This website uses cookies. About Cookies OK

Hazardous Waste Research, and the hazards of doing research

By: Alan Drumm | Posted on: 05 Mar 2018

Hazardous Waste Research, and the hazards of doing research

Business and management research naturally encompasses areas such as health & safety or occupational risk. Yet it is impossible to approach such a topic without encountering environmental effects or cultural factors, meaning that a breadth of understanding is crucial.

The challenge is, where does one begin to approach the complex, multi-layered issues facing our society. Leading researchers at Cork University Business School, such as Professor Matthias Beck in the Department of Management and Marketing, start by reaching out to their networks in order to make a real impact across industry.

As an expert in the field of health and safety and occupational health, Professor Beck was invited by Oxford University Press to detail the relevant academic contributions that focus on different environmental, political and health issues relating to the management of hazardous waste.

Given that the study is not strictly aligned with his own research or associated with the research being conducted in traditional business schools, Professor Beck took an interdisciplinary approach when compiling the bibliography.

Leaning on his extensive professional network, Professor Beck identified the key themes and relating to hazardous waste and the literature associated with them.

As a result, Professor Beck’s contribution to the Oxford Bibliography introduces readers to a broad spectrum of subject areas and acts as a pathway to the most accurate and reliable literature on hazardous waste.

The breadth of the undertaking, which was one of Professor Beck’s first major research projects since joining CUBS, covers an array of subject areas ranging from the management of hazardous waste, its disposal, treatment and damaging health effects.

The interdisciplinary nature of Professor Beck’s contribution is underlined by the inclusion of literature on environmental justice, community opposition movements, the transnational flow of hazardous waste material, and the developing research on hazardous waste in former conflict environments.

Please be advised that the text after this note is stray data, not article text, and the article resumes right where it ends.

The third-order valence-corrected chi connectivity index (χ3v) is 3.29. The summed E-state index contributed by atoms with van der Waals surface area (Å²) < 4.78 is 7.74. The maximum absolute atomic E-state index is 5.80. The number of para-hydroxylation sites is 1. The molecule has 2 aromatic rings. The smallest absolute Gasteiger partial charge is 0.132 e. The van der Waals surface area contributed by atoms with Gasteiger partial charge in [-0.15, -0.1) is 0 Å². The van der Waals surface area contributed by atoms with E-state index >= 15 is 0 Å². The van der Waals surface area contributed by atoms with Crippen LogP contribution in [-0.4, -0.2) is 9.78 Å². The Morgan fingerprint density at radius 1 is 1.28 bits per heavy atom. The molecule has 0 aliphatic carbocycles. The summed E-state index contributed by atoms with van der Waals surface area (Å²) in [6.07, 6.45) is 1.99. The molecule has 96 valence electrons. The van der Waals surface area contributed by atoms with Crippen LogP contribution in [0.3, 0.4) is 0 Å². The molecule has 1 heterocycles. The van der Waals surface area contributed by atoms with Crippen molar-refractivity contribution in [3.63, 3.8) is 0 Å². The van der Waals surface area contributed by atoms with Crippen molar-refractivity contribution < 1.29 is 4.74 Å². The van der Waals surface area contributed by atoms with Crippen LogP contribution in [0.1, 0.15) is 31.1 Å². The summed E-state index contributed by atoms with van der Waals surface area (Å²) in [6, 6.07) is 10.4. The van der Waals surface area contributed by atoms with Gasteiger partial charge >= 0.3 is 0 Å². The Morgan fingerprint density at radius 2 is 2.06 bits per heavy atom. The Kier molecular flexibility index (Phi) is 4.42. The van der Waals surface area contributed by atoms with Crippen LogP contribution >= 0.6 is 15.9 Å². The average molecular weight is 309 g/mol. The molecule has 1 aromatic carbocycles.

In order to offer some context, Professor Beck introduces his contribution by describing how the disposal of such waste has consistently been a serious issue facing human civilisation.

Indeed, the study of environmental regulation and policymaking around hazardous waste remains underdeveloped according to Professor Beck in his contribution to the Oxford Bibliography.

Touching on the methods employed by the Athenians, Romans, and Asian societies in dealing with hazardous waste, Professor Beck demonstrates how these ancient civilisations required that various waste products be disposed of outside urban areas.

Although medieval European cities established rudimentary regulatory frameworks governing the disposal of hazardous waste, they were often ignored by citizens, many of whom fell victim to disease and squalor as a result.

It wasn’t until the mid-19th century and the creation of public health movements that the disposal of waste became a serious legislative issue.

However, despite the introduction of legislation at a national level and various international treaties governing the disposal of hazardous, the practice remains challenging in the 21st century.

Unlike other resources which can focus on a single disciplinary angle, the Oxford Bibliography is designed to help students identify key texts across an array of disciplines in single subject areas. For researchers the Oxford Bibliographics Online are a thorough and wide-ranging introduction to a new topic, much like a “Wikipedia for Academia”.

This was something which attracted Professor Beck to the project, as it allowed him to broaden his horizons and engage with academics and literature in numerous fields.